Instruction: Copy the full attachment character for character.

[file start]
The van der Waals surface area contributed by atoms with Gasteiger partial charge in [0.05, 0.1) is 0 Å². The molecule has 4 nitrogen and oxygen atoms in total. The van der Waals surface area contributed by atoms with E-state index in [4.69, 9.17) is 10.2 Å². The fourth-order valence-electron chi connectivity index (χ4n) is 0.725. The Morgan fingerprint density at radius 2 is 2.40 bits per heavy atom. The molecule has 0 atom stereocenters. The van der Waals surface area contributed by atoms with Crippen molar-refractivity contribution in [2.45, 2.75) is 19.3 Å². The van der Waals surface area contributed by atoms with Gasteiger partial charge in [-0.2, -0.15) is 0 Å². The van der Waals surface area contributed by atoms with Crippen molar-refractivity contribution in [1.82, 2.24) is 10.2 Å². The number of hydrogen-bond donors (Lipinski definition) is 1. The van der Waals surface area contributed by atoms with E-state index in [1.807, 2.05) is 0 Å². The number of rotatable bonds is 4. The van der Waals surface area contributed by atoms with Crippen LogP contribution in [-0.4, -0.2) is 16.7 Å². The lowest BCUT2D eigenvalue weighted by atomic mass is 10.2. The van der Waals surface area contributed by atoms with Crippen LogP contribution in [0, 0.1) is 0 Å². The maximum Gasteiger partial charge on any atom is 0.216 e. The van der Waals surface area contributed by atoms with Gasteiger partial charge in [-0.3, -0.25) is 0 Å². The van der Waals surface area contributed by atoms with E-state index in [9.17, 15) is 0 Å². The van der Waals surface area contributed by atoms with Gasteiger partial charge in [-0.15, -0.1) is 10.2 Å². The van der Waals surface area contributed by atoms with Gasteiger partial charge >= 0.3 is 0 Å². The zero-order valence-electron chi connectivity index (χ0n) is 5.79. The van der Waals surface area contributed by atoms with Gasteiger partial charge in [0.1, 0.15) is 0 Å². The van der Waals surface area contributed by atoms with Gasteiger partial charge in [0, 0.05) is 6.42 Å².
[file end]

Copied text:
The van der Waals surface area contributed by atoms with Gasteiger partial charge in [0.05, 0.1) is 0 Å². The molecule has 4 nitrogen and oxygen atoms in total. The van der Waals surface area contributed by atoms with E-state index in [4.69, 9.17) is 10.2 Å². The fourth-order valence-electron chi connectivity index (χ4n) is 0.725. The Morgan fingerprint density at radius 2 is 2.40 bits per heavy atom. The molecule has 0 atom stereocenters. The van der Waals surface area contributed by atoms with Crippen molar-refractivity contribution in [2.45, 2.75) is 19.3 Å². The van der Waals surface area contributed by atoms with Gasteiger partial charge in [-0.2, -0.15) is 0 Å². The van der Waals surface area contributed by atoms with Crippen molar-refractivity contribution in [1.82, 2.24) is 10.2 Å². The number of hydrogen-bond donors (Lipinski definition) is 1. The van der Waals surface area contributed by atoms with E-state index in [1.807, 2.05) is 0 Å². The number of rotatable bonds is 4. The van der Waals surface area contributed by atoms with Crippen LogP contribution in [-0.4, -0.2) is 16.7 Å². The lowest BCUT2D eigenvalue weighted by atomic mass is 10.2. The van der Waals surface area contributed by atoms with Crippen LogP contribution in [0, 0.1) is 0 Å². The maximum Gasteiger partial charge on any atom is 0.216 e. The van der Waals surface area contributed by atoms with Gasteiger partial charge in [-0.3, -0.25) is 0 Å². The van der Waals surface area contributed by atoms with E-state index in [9.17, 15) is 0 Å². The van der Waals surface area contributed by atoms with Gasteiger partial charge in [-0.15, -0.1) is 10.2 Å². The van der Waals surface area contributed by atoms with Gasteiger partial charge >= 0.3 is 0 Å². The zero-order valence-electron chi connectivity index (χ0n) is 5.79. The van der Waals surface area contributed by atoms with Gasteiger partial charge in [0.1, 0.15) is 0 Å². The van der Waals surface area contributed by atoms with Gasteiger partial charge in [0, 0.05) is 6.42 Å².